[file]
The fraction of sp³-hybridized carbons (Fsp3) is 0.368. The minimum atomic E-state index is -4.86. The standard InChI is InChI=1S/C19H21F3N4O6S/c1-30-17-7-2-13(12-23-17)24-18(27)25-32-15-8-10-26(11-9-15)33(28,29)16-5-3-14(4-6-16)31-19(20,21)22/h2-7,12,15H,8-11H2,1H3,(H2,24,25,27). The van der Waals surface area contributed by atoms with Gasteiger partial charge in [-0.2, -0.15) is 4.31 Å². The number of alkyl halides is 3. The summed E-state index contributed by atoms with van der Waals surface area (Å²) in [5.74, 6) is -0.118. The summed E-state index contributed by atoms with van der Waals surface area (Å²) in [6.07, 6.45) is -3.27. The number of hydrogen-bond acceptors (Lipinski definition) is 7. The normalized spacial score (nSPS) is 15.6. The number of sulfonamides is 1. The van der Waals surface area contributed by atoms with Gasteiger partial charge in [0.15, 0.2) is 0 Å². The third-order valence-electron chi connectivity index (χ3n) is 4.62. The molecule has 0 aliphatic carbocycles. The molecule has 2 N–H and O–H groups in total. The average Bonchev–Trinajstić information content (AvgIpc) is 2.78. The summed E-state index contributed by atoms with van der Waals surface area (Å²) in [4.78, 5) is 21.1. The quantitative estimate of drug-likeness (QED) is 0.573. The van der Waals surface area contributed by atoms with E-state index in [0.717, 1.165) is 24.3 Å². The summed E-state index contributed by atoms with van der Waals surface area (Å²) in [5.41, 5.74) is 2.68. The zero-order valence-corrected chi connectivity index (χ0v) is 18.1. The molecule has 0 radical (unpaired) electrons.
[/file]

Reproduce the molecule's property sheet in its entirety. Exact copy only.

The fraction of sp³-hybridized carbons (Fsp3) is 0.368. The minimum atomic E-state index is -4.86. The standard InChI is InChI=1S/C19H21F3N4O6S/c1-30-17-7-2-13(12-23-17)24-18(27)25-32-15-8-10-26(11-9-15)33(28,29)16-5-3-14(4-6-16)31-19(20,21)22/h2-7,12,15H,8-11H2,1H3,(H2,24,25,27). The van der Waals surface area contributed by atoms with Gasteiger partial charge in [-0.2, -0.15) is 4.31 Å². The number of alkyl halides is 3. The summed E-state index contributed by atoms with van der Waals surface area (Å²) in [5.74, 6) is -0.118. The summed E-state index contributed by atoms with van der Waals surface area (Å²) in [6.07, 6.45) is -3.27. The number of hydrogen-bond acceptors (Lipinski definition) is 7. The normalized spacial score (nSPS) is 15.6. The number of sulfonamides is 1. The van der Waals surface area contributed by atoms with Gasteiger partial charge in [0.15, 0.2) is 0 Å². The third-order valence-electron chi connectivity index (χ3n) is 4.62. The molecule has 0 aliphatic carbocycles. The molecule has 2 N–H and O–H groups in total. The average Bonchev–Trinajstić information content (AvgIpc) is 2.78. The summed E-state index contributed by atoms with van der Waals surface area (Å²) in [4.78, 5) is 21.1. The quantitative estimate of drug-likeness (QED) is 0.573. The van der Waals surface area contributed by atoms with E-state index in [0.717, 1.165) is 24.3 Å². The summed E-state index contributed by atoms with van der Waals surface area (Å²) in [5.41, 5.74) is 2.68. The zero-order valence-corrected chi connectivity index (χ0v) is 18.1. The molecule has 0 radical (unpaired) electrons.